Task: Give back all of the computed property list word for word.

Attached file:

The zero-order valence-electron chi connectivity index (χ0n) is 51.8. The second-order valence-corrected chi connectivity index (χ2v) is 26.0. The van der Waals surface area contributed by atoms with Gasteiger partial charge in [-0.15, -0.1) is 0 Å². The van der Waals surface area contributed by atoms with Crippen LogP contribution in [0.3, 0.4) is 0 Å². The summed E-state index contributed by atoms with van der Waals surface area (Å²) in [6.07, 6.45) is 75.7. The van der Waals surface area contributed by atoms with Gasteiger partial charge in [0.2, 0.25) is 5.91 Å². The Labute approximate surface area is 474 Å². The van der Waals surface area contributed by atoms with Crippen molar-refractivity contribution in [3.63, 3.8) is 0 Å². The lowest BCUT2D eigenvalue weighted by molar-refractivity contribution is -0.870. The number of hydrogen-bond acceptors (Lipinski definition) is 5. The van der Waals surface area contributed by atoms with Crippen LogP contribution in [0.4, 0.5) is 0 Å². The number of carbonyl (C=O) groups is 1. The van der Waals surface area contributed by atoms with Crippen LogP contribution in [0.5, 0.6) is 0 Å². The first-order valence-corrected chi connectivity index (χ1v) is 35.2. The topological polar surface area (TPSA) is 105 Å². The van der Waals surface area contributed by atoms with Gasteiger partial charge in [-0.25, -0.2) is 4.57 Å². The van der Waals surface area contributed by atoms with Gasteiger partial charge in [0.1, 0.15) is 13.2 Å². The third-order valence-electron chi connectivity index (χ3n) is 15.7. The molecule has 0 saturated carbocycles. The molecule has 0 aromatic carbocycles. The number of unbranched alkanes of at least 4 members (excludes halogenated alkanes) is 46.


The zero-order valence-electron chi connectivity index (χ0n) is 51.8. The second-order valence-corrected chi connectivity index (χ2v) is 26.0. The van der Waals surface area contributed by atoms with Gasteiger partial charge in [-0.15, -0.1) is 0 Å². The van der Waals surface area contributed by atoms with Crippen LogP contribution in [0.3, 0.4) is 0 Å². The summed E-state index contributed by atoms with van der Waals surface area (Å²) in [6.07, 6.45) is 75.7. The van der Waals surface area contributed by atoms with Gasteiger partial charge in [0.2, 0.25) is 5.91 Å². The Labute approximate surface area is 474 Å². The van der Waals surface area contributed by atoms with Crippen molar-refractivity contribution in [3.63, 3.8) is 0 Å². The lowest BCUT2D eigenvalue weighted by molar-refractivity contribution is -0.870. The number of hydrogen-bond acceptors (Lipinski definition) is 5. The van der Waals surface area contributed by atoms with Crippen LogP contribution in [0.4, 0.5) is 0 Å². The number of carbonyl (C=O) groups is 1. The van der Waals surface area contributed by atoms with Crippen LogP contribution in [0.5, 0.6) is 0 Å². The first-order valence-corrected chi connectivity index (χ1v) is 35.2. The topological polar surface area (TPSA) is 105 Å². The van der Waals surface area contributed by atoms with Gasteiger partial charge in [-0.25, -0.2) is 4.57 Å². The van der Waals surface area contributed by atoms with Gasteiger partial charge in [0.1, 0.15) is 13.2 Å². The third-order valence-electron chi connectivity index (χ3n) is 15.7. The molecule has 0 saturated carbocycles. The molecule has 0 aromatic carbocycles. The number of unbranched alkanes of at least 4 members (excludes halogenated alkanes) is 46.